On August 11th, the ground assault began. The battle commenced at the 50th parallel, the delineating line between Soviet and Japanese territory. There, 20,000 Soviet troops supported by 100 tanks faced off against a vastly smaller force of Japanese defenders; but as had happened in so many battles throughout the Pacific War where the Japanese were on the defense, the Japanese held fast to their line, fighting in a fierce, even suicidal way. The Soviets had expected to bulldoze their way through to the southern ports of Karafuto, from whence they would launch an invasion of Hokkaido, but the tenaciousness of Karafuto’s defenders startled them. For four days the Soviet forces were unable to make any headway.
But then, on August 15, with millions of its people dead, 60% of its urban spaces firebombed into rubble, most of its colonial holdings overrun, and now the victim of two atomic bombs, the Empire of Japan announced its surrender to the allied forces. The main goal was now to avert direct invasion of their home islands. Imperial HQ contacted Karafuto headquarters with the order to halt all attacks and to begin discussing cease-fire terms with the Soviets, but the 5th Army countermanded those orders and proclaimed that the fight would continue. Karafuto was to be defended till the last man. Nonetheless, the 3000 Japanese troops on the 50th parallel eventually surrendered. The Soviets advanced southward into the prefecture.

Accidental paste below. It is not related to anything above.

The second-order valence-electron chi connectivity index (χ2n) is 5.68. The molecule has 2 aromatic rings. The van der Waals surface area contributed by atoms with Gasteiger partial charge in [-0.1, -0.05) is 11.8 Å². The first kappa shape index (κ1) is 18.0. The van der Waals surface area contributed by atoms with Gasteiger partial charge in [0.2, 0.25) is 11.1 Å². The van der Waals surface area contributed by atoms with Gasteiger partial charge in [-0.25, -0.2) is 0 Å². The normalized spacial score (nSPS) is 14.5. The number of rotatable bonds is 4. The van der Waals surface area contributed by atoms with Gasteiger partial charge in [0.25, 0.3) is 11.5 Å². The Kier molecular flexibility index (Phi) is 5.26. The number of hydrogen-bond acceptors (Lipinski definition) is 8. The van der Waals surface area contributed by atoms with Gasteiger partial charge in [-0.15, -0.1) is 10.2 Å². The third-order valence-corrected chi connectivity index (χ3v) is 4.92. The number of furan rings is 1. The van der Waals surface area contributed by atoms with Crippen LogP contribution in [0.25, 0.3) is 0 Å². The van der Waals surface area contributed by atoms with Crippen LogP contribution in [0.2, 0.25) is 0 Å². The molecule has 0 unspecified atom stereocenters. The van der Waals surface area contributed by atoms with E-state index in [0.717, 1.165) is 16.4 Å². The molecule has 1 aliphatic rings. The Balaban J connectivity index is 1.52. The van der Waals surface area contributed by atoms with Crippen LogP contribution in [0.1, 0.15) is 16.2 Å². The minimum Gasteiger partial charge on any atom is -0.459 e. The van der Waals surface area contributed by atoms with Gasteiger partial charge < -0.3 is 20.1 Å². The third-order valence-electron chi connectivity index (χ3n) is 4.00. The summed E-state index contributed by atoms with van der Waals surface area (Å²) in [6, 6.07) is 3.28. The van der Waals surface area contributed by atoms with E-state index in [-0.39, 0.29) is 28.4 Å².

The next day, a series of Soviet amphibious invasions commenced. Soviet forces landed at Toro Bay near the north of the prefecture and assaulted a Japanese garrison. Hundreds of Japanese defenders died, and the Soviets moved on to occupy several surrounding towns. Next, on the 20th, the Soviet Navy invaded the port of Maoka in the south, where they met fierce resistance. It took two days to capture the city, with thousands perishing. A few days later, on August 22nd, a ferry fleeing Karafuto for Hokkaido was sunk. 1,700 civilians were lost.